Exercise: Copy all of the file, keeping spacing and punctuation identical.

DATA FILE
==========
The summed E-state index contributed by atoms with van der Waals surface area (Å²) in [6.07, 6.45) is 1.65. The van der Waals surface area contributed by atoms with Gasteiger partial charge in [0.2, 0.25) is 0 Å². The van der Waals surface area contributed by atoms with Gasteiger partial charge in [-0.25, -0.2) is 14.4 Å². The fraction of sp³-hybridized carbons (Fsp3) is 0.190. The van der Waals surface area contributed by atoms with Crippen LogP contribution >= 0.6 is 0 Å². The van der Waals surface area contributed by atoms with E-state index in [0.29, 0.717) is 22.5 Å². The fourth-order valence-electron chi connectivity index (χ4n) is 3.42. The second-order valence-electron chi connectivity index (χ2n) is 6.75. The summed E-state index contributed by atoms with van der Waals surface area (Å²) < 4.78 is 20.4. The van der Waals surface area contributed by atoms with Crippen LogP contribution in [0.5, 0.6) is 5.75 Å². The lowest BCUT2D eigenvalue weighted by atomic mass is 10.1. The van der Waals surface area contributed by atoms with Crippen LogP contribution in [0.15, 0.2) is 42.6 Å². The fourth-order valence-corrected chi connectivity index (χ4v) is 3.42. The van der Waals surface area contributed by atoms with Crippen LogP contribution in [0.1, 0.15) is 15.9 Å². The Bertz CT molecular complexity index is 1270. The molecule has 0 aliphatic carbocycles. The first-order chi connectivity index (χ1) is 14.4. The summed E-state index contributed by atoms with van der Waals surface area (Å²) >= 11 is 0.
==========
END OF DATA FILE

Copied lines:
The summed E-state index contributed by atoms with van der Waals surface area (Å²) in [6.07, 6.45) is 1.65. The van der Waals surface area contributed by atoms with Gasteiger partial charge in [0.2, 0.25) is 0 Å². The van der Waals surface area contributed by atoms with Gasteiger partial charge in [-0.25, -0.2) is 14.4 Å². The fraction of sp³-hybridized carbons (Fsp3) is 0.190. The van der Waals surface area contributed by atoms with Crippen LogP contribution >= 0.6 is 0 Å². The van der Waals surface area contributed by atoms with E-state index in [0.29, 0.717) is 22.5 Å². The fourth-order valence-electron chi connectivity index (χ4n) is 3.42. The second-order valence-electron chi connectivity index (χ2n) is 6.75. The summed E-state index contributed by atoms with van der Waals surface area (Å²) < 4.78 is 20.4. The van der Waals surface area contributed by atoms with Crippen LogP contribution in [0.5, 0.6) is 5.75 Å². The lowest BCUT2D eigenvalue weighted by atomic mass is 10.1. The van der Waals surface area contributed by atoms with Crippen LogP contribution in [0.15, 0.2) is 42.6 Å². The fourth-order valence-corrected chi connectivity index (χ4v) is 3.42. The van der Waals surface area contributed by atoms with Crippen LogP contribution in [0.1, 0.15) is 15.9 Å². The Bertz CT molecular complexity index is 1270. The molecule has 0 aliphatic carbocycles. The first-order chi connectivity index (χ1) is 14.4. The summed E-state index contributed by atoms with van der Waals surface area (Å²) >= 11 is 0.